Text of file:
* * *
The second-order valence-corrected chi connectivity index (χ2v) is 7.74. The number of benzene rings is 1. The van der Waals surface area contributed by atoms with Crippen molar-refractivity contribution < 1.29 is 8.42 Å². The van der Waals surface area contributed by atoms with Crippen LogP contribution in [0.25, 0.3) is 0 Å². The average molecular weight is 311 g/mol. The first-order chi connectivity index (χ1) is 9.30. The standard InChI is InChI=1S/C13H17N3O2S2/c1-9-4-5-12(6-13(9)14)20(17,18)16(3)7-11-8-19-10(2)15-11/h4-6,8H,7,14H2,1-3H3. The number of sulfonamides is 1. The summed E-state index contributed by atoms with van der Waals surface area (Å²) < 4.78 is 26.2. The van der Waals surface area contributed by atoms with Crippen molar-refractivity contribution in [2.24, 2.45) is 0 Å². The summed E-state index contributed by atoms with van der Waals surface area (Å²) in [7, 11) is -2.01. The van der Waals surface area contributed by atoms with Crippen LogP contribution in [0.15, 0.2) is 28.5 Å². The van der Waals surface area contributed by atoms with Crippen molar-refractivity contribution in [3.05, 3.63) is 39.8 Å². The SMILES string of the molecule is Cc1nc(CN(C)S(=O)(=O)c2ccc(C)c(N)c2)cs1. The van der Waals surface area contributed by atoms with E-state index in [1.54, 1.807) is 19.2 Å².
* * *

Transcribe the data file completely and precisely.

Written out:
The second-order valence-corrected chi connectivity index (χ2v) is 7.74. The number of benzene rings is 1. The van der Waals surface area contributed by atoms with Crippen molar-refractivity contribution < 1.29 is 8.42 Å². The van der Waals surface area contributed by atoms with Crippen LogP contribution in [0.25, 0.3) is 0 Å². The average molecular weight is 311 g/mol. The first-order chi connectivity index (χ1) is 9.30. The standard InChI is InChI=1S/C13H17N3O2S2/c1-9-4-5-12(6-13(9)14)20(17,18)16(3)7-11-8-19-10(2)15-11/h4-6,8H,7,14H2,1-3H3. The number of sulfonamides is 1. The summed E-state index contributed by atoms with van der Waals surface area (Å²) < 4.78 is 26.2. The van der Waals surface area contributed by atoms with Crippen molar-refractivity contribution in [2.24, 2.45) is 0 Å². The summed E-state index contributed by atoms with van der Waals surface area (Å²) in [7, 11) is -2.01. The van der Waals surface area contributed by atoms with Crippen LogP contribution in [0.15, 0.2) is 28.5 Å². The van der Waals surface area contributed by atoms with Crippen molar-refractivity contribution in [3.05, 3.63) is 39.8 Å². The SMILES string of the molecule is Cc1nc(CN(C)S(=O)(=O)c2ccc(C)c(N)c2)cs1. The van der Waals surface area contributed by atoms with E-state index in [1.54, 1.807) is 19.2 Å².